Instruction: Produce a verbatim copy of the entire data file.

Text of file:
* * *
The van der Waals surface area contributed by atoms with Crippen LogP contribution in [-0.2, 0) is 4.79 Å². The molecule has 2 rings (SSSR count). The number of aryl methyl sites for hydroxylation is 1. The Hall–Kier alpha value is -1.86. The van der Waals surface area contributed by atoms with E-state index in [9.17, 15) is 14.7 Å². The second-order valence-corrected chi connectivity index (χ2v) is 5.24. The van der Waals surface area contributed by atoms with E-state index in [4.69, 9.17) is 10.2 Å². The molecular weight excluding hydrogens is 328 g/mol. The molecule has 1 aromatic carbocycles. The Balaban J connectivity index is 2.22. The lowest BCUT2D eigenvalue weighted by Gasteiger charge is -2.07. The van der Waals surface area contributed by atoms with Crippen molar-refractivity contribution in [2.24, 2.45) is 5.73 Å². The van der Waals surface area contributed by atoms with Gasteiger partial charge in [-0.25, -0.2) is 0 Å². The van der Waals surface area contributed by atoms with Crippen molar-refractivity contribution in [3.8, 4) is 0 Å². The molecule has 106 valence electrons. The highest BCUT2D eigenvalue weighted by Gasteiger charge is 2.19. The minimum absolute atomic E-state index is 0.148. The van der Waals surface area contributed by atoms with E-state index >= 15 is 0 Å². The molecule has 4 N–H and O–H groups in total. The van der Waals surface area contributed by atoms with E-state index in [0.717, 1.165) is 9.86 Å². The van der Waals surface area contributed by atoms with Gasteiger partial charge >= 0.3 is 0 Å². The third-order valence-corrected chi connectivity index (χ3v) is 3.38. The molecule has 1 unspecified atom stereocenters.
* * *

The van der Waals surface area contributed by atoms with Crippen LogP contribution in [-0.2, 0) is 4.79 Å². The molecule has 2 rings (SSSR count). The number of aryl methyl sites for hydroxylation is 1. The Hall–Kier alpha value is -1.86. The van der Waals surface area contributed by atoms with E-state index in [9.17, 15) is 14.7 Å². The second-order valence-corrected chi connectivity index (χ2v) is 5.24. The van der Waals surface area contributed by atoms with E-state index in [4.69, 9.17) is 10.2 Å². The molecular weight excluding hydrogens is 328 g/mol. The molecule has 1 aromatic carbocycles. The Balaban J connectivity index is 2.22. The lowest BCUT2D eigenvalue weighted by Gasteiger charge is -2.07. The van der Waals surface area contributed by atoms with Crippen molar-refractivity contribution in [2.24, 2.45) is 5.73 Å². The van der Waals surface area contributed by atoms with Gasteiger partial charge in [-0.25, -0.2) is 0 Å². The van der Waals surface area contributed by atoms with Crippen molar-refractivity contribution in [3.8, 4) is 0 Å². The molecule has 106 valence electrons. The highest BCUT2D eigenvalue weighted by Gasteiger charge is 2.19. The minimum absolute atomic E-state index is 0.148. The van der Waals surface area contributed by atoms with E-state index >= 15 is 0 Å². The molecule has 4 N–H and O–H groups in total. The van der Waals surface area contributed by atoms with E-state index in [0.717, 1.165) is 9.86 Å². The van der Waals surface area contributed by atoms with Gasteiger partial charge >= 0.3 is 0 Å². The third-order valence-corrected chi connectivity index (χ3v) is 3.38. The molecule has 1 unspecified atom stereocenters.